The WSJ, ever interested in service to readers, helpfully provided readers with an acceptable list of young adult books. It’s divided into boy books and girl books, naturally, and that gendered split follows in terms of narrators, as well. Girls should read books with girl protagonists, while boys should read books with boy protagonists. As for the rest of us, well, I suspect the WSJ doesn’t think we exist, and would put books with genderqueer and androgyne or other nonbinary protagonists in the ‘depraved’ category. Naturally, none of the recommended books feature binary trans protagonists. After all, those sorts of books, with protagonists who experience oppression because of their gender, ability status, race, class…might be a bad influence on impressionable teens. We certainly wouldn’t want trans teens learning that they’re not freaks and there’s a word to describe what they’re experiencing. We wouldn’t want teens of colour and nonwhite teens learning that they can and should take pride in their identities. &tc.
YA is a powerful genre and a lot of young adult authors do impressive anti-oppression work. It is heartening to see so many standing in solidarity with their readers today as the WSJ attacks them. Rather than condemning the ‘depravity’ of young adult fiction, we should be talking about the real-world depravity that so many teens experience in a world with murderous bullying, sexual assault, and so many other things. We should be asking why the government is so bent on cutting the social services so critical to teens; why it is that so many children and teens are living with hunger and homelessness; why it is that the treatment of teen rape victims is dependent on the social status of their rapists; why it is that queer and trans teens experience suicidality and poverty at rates much higher than that of the general population; why it is, if our youth are so important, that we treat them like garbage. That is depraved. Books that help teens survive in a harsh world speak not to the need to censor books, but to the need to fix the world we live in.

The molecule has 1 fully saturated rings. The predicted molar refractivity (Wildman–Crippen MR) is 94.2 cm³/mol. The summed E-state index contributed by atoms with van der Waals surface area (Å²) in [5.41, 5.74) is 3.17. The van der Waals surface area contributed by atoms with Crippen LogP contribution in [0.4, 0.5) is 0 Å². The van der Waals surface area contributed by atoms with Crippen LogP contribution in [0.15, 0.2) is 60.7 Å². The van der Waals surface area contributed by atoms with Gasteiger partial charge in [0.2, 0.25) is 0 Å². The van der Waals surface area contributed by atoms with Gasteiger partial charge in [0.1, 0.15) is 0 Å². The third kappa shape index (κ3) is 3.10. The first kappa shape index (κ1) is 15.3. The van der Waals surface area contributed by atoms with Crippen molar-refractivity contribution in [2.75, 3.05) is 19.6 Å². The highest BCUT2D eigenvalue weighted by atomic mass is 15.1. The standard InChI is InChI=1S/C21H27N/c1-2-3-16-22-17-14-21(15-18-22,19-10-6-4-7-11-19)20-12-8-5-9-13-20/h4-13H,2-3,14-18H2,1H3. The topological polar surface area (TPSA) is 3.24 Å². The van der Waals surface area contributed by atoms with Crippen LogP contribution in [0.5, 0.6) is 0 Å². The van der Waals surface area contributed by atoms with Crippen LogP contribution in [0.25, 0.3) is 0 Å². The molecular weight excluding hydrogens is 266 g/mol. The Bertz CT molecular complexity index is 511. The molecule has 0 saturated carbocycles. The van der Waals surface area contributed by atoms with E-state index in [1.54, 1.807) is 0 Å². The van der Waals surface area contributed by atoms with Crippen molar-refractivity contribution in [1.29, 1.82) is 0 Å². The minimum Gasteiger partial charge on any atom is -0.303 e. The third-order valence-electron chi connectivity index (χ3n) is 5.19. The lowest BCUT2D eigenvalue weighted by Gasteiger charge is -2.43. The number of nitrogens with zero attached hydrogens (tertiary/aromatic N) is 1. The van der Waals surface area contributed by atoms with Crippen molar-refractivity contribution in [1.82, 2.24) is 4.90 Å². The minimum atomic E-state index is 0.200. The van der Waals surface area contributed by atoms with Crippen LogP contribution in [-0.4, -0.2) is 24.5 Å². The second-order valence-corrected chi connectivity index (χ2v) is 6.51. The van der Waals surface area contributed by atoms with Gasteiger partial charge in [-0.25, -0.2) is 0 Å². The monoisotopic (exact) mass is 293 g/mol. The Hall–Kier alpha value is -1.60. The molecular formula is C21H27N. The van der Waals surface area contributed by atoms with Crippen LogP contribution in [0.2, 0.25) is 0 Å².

“he posed a question to all of the men in the room: “Men, what things do you do to protect yourself from being raped or sexually assaulted?”
Not one man, including myself, could quickly answer the question. Finally, one man raised his hand and said, “Nothing.” Then Katz asked the women, “What things do you do to protect yourself from being raped or sexually assaulted?” Nearly all of the women in the room raised their hand. One by one, each woman testified”
This is such a powerful exercise.
This article starts on the second page when you click the link, so you can click here to be taken to the first page. It was a really good article that I enjoyed.
Really good, indeed. Also because it’s so important to remember that *feminism is for males too*.
(No, they don’t. They just share these loooong stares. And they fall into each other’s arms when wounded. And they… well, if I had a penny for each time it looked like they were going to kiss - and not as best buddies, I would have a nice dinner at a certain nice Japanese restaurant in Mayfair.)
“If you report an assault soon after it occurred, it proves that you couldn’t be traumatized enough to have been assaulted. If you report an assault a few years after the fact, this proves that “you see an opportunity.” (Particular to this case: obviously, it’s completely irrational to think that if you report on being assaulted by a famous person his asshole buddies will immediately smear you with no evidence.)
If there is no history of the alleged attacker having committed previous assaults, the accuser could not possibly be telling the truth. If there are multiple accusers, this proves all of the women making accusations are lying, gold-digging sluts.”—
“Are you a prude or a slut? You know what, I’m neither. I understand the concept of re-appropriating slurs, and that many people find it freeing and empowering. Also, political discourse doesn’t exactly lend itself to nuance and subtlety, so shocking slogans can be tremendously effective. On a personal level, though, this kind of reactive language can feel awfully limiting.”—
We don’t have to mope. We don’t have to pretend that we feel oppressed 24/7. And we don’t have to attend pointless queer events that are run by LGBT whiners who mistake wallowing in self-pity for activism. You’ll find, once you get out of college, that most of us aren’t moping, pretending, or attending. Most of us are getting on with our lives and doing fine.
But, again, not all LGBT people are doing fine, MG, just as not all LGBT people are white or upper-class or in college or lucky enough to live in Bellingham. If you’re in a position to do something, MG, you should. You don’t have to do everything. Make your contribution. It doesn’t have to take over your life, and you don’t have to pretend to be any more oppressed than you actually are. But you should do something.